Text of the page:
The Moontrekker hiking event is taking place on October 25, 2013 this year (you can find out more on the Moontrekker event website) and while I’m not participating in the actual race, I’ve joined a few of the training sessions, run by the Hong Kong Hiking MeetUp group.
I’ve done two recent training sessions – one on a very hot and sunny Sunday in June and the other on a rainy and cloudy Saturday in July. Guess which session was easier? Saturday’s by far. Still, I took the nicer picture on the Sunday, so let’s share those.
We started off at 8.30am at Mui Wo ferry pier and walked along the coastal path (which is the end of the Lantau trail, that I’ve written about here) and then you bear left downhill and follow the coastal path all the way to the Chi Ma Wan Road. That’s about 5km to walk.
At the beach, is a house where the owner sells cold drinks – if it’s a very hot day make sure to stock up and get some extra water.
At this point don’t be surprised if you see some cattle in the background – they tend to stay away from hikers and just watch from a safe distance, especially if they have babies.
We followed the Moonlit 26 path, so we turned right and followed the road for 800m until we reached the steps that would take us all the way to Nam Shan. This is a tough part, especially in the sun as there is not much shade. It is ‘only’ 270m to climb, but it can be very tiring – we often have a group members that leave after this stage, as they are exhausted and ready to go back home.
At Nam Shan we take a break at the public restrooms and stock up at the drink vending machines (careful: they only take octopus cards) and then walk all the way along the side of Sunset Peak to Pak Kung Au. This part is 7km long with little elevation and it is partly shaded, passing along waterfalls and streams in a dense, green forest and with amazing views over Cheung Sha beach.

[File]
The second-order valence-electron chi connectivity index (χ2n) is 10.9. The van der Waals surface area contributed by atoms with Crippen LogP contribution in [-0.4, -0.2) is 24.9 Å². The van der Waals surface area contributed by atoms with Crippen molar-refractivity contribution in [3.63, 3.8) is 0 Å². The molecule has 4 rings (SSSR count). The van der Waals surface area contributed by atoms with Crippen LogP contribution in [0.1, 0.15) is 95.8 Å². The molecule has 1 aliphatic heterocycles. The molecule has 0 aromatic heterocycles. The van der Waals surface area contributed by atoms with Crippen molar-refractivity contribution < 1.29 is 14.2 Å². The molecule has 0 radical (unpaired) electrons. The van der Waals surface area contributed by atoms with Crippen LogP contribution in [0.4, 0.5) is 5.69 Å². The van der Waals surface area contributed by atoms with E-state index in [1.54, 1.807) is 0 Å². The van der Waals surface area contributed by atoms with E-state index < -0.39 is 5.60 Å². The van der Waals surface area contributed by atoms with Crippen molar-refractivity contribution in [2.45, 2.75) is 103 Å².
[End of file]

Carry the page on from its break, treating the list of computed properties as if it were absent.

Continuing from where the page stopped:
On the Sunday we hiked, we saw quite a few paragliders – they all took their gear with them, hiked up to Sunset Peak and started from there.
There is a nice waterfall at the end of this part, where we always stop to plunge our feet in and some hikers jump into the pond completely but you have to be careful with the sharp rocks and slippery stones.
Then it’s just another 20-30 minutes until you hit Tung Chung road, where checkpoint 3 will be located (that’s the one I volunteered at last time, at the Moontrekker event 2012). From there the official Moontrekker goes along the old abandoned Tung Chung Road and hits the nature trail that leads up to Ngong Ping through Tei Tong Tsai. We’ve done this on the hot and sunny Saturday and once we reached Ngong Ping, we stopped there. We were too tired!
Yesterday, on a cloudy Sunday, we did it the other way round. After checkpoint 3 we decided to climb Lantau Peak straight away – we decided to tackle the 934m head on. We climbed upwards in 45 minutes (there was no view, just clouds) and then made our way back down to Ngong Ping. Climbing downhill took as long, as it was very slippery. After 6.5 hours we reached Ngong Ping and figured, we’ll just stop here and take the bus home. That’s what we did – it was still tiring and good exercise.